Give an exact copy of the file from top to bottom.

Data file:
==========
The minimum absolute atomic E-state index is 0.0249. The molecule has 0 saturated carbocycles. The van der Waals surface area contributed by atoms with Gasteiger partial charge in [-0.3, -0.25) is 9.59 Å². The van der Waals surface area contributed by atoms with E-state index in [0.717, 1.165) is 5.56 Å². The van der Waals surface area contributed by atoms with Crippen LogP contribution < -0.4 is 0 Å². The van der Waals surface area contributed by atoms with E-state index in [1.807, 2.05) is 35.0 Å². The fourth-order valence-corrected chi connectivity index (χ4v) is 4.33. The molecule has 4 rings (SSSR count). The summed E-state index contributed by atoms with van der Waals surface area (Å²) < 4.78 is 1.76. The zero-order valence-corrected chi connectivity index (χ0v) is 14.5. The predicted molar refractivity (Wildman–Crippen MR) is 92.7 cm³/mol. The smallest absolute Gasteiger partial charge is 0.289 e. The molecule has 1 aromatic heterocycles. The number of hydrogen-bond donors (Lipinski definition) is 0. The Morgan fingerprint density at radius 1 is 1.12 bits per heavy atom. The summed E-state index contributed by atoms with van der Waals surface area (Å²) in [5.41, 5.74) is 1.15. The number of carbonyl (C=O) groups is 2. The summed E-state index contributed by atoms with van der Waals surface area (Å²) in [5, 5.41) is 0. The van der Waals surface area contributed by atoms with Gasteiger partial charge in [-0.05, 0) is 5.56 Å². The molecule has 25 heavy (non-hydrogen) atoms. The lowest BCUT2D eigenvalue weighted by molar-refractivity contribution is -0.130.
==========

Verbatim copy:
The minimum absolute atomic E-state index is 0.0249. The molecule has 0 saturated carbocycles. The van der Waals surface area contributed by atoms with Gasteiger partial charge in [-0.3, -0.25) is 9.59 Å². The van der Waals surface area contributed by atoms with E-state index in [0.717, 1.165) is 5.56 Å². The van der Waals surface area contributed by atoms with Crippen LogP contribution < -0.4 is 0 Å². The van der Waals surface area contributed by atoms with E-state index in [1.807, 2.05) is 35.0 Å². The fourth-order valence-corrected chi connectivity index (χ4v) is 4.33. The molecule has 4 rings (SSSR count). The summed E-state index contributed by atoms with van der Waals surface area (Å²) < 4.78 is 1.76. The zero-order valence-corrected chi connectivity index (χ0v) is 14.5. The predicted molar refractivity (Wildman–Crippen MR) is 92.7 cm³/mol. The smallest absolute Gasteiger partial charge is 0.289 e. The molecule has 1 aromatic heterocycles. The number of hydrogen-bond donors (Lipinski definition) is 0. The Morgan fingerprint density at radius 1 is 1.12 bits per heavy atom. The summed E-state index contributed by atoms with van der Waals surface area (Å²) in [5.41, 5.74) is 1.15. The number of carbonyl (C=O) groups is 2. The summed E-state index contributed by atoms with van der Waals surface area (Å²) in [5, 5.41) is 0. The van der Waals surface area contributed by atoms with Gasteiger partial charge in [-0.05, 0) is 5.56 Å². The molecule has 25 heavy (non-hydrogen) atoms. The lowest BCUT2D eigenvalue weighted by molar-refractivity contribution is -0.130.